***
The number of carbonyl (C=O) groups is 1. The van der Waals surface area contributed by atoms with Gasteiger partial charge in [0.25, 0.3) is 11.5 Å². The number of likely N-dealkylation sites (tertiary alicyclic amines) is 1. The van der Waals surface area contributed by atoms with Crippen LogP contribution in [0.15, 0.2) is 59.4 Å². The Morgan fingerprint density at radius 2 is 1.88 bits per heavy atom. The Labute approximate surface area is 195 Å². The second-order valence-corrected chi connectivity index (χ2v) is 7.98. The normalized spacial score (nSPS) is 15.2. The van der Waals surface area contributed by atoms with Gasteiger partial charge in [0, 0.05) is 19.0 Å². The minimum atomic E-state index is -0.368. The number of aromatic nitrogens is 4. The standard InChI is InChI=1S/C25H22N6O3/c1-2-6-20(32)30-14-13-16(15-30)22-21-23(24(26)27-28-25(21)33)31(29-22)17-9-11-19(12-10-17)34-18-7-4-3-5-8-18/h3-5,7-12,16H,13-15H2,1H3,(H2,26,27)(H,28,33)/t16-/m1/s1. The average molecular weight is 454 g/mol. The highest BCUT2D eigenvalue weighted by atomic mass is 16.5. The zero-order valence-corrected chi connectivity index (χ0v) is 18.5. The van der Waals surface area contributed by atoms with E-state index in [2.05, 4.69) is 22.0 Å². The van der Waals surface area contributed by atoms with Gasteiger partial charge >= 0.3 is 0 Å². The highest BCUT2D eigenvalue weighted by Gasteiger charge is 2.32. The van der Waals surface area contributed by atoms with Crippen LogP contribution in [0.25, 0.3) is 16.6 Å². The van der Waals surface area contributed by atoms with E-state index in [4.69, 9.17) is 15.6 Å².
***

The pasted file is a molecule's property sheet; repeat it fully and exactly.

The number of carbonyl (C=O) groups is 1. The van der Waals surface area contributed by atoms with Gasteiger partial charge in [0.25, 0.3) is 11.5 Å². The number of likely N-dealkylation sites (tertiary alicyclic amines) is 1. The van der Waals surface area contributed by atoms with Crippen LogP contribution in [0.15, 0.2) is 59.4 Å². The Morgan fingerprint density at radius 2 is 1.88 bits per heavy atom. The Labute approximate surface area is 195 Å². The second-order valence-corrected chi connectivity index (χ2v) is 7.98. The normalized spacial score (nSPS) is 15.2. The van der Waals surface area contributed by atoms with Gasteiger partial charge in [0, 0.05) is 19.0 Å². The minimum atomic E-state index is -0.368. The number of aromatic nitrogens is 4. The standard InChI is InChI=1S/C25H22N6O3/c1-2-6-20(32)30-14-13-16(15-30)22-21-23(24(26)27-28-25(21)33)31(29-22)17-9-11-19(12-10-17)34-18-7-4-3-5-8-18/h3-5,7-12,16H,13-15H2,1H3,(H2,26,27)(H,28,33)/t16-/m1/s1. The average molecular weight is 454 g/mol. The highest BCUT2D eigenvalue weighted by atomic mass is 16.5. The zero-order valence-corrected chi connectivity index (χ0v) is 18.5. The van der Waals surface area contributed by atoms with E-state index in [2.05, 4.69) is 22.0 Å². The van der Waals surface area contributed by atoms with Gasteiger partial charge >= 0.3 is 0 Å². The highest BCUT2D eigenvalue weighted by Gasteiger charge is 2.32. The van der Waals surface area contributed by atoms with Crippen LogP contribution in [0.25, 0.3) is 16.6 Å². The van der Waals surface area contributed by atoms with E-state index in [4.69, 9.17) is 15.6 Å².